During that first decade or so in Holyoke, the family farmed. As noted in his obituary, Charles wrote examinations for the teaching profession in the spring of 1889. In “Those were the Days...,” it is said that the family sold the homestead in 1900 to Standard Sheep Company and moved to Holyoke on Sept. 17, 1900.
    Charles mentioned in passing in one of his letters to Ida that he had taught a summer school in 1984 in the same district that he later was hired as a teacher.
    It seems 1900 was a time of great transition for Charles and the people around him. He moved, left farming and got started on his career in education and got married. It also happens to be the period covered in the letters that are still around today.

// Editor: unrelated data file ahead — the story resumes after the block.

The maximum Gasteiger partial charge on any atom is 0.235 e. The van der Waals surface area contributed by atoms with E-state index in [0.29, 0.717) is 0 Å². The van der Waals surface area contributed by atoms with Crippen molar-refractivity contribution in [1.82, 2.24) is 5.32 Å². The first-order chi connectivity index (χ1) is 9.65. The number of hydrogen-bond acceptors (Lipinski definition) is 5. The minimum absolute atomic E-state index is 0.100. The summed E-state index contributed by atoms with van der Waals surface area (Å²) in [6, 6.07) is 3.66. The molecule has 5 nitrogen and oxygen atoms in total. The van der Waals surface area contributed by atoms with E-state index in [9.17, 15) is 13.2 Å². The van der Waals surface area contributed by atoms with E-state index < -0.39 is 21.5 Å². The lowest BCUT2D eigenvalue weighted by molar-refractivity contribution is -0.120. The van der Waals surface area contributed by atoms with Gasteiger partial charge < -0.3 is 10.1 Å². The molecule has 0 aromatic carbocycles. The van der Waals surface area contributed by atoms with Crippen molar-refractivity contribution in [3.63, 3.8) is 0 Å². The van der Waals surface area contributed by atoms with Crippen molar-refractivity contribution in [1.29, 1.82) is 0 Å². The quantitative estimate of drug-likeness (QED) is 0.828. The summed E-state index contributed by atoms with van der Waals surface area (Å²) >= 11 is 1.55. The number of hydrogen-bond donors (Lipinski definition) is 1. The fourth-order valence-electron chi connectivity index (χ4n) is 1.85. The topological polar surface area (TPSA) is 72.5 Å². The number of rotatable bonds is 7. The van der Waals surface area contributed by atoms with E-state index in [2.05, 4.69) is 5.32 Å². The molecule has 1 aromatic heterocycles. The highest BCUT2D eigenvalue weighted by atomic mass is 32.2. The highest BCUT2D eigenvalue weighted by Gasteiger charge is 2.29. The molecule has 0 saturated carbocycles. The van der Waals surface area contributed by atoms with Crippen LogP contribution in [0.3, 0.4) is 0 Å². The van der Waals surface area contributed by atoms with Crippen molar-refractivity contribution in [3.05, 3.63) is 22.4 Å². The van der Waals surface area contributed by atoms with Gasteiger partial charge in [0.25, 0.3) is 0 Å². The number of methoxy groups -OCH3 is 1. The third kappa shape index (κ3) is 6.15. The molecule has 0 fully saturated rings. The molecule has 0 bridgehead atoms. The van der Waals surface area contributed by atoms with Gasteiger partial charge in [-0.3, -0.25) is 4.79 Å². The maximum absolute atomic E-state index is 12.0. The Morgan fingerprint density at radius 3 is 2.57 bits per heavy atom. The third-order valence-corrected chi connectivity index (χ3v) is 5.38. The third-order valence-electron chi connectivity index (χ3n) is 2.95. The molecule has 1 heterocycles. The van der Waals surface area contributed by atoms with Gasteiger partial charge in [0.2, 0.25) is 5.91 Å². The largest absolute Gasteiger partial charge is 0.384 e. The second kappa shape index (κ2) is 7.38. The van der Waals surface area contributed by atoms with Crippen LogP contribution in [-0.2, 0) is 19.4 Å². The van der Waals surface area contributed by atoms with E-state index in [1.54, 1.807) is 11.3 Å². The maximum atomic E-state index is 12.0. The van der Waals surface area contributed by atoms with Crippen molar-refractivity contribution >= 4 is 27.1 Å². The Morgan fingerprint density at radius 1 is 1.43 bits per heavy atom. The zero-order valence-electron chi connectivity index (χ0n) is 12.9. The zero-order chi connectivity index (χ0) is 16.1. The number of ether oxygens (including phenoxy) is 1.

As the letters began before his move into town, some details of farming are offered. He said in his June 17 letter that he’d spent four and half days cultivating corn the week before. On June 24, he wrote that he doesn’t expect more than “one-half a crop of grain.” Having mentioned that the garden is irrigated but the crops are not, he wrote to Ida, “I look anxiously at every cloud that comes in sight. While I want it to rain, I always think of hail.” He wrote also of his plans to spend the 4th of July in the corn field.
    While still toiling on the farm, Charles tells Ida of his teaching prospects. As of June 24, he’d applied at one school with eight pupils but did not receive the position. “I am thinking of placing an application for a school about 5 miles south of Holyoke,” he wrote. That particular job had an eight-month term, paying $35 per month. “I would rather teach school than farm anyway,” he wrote.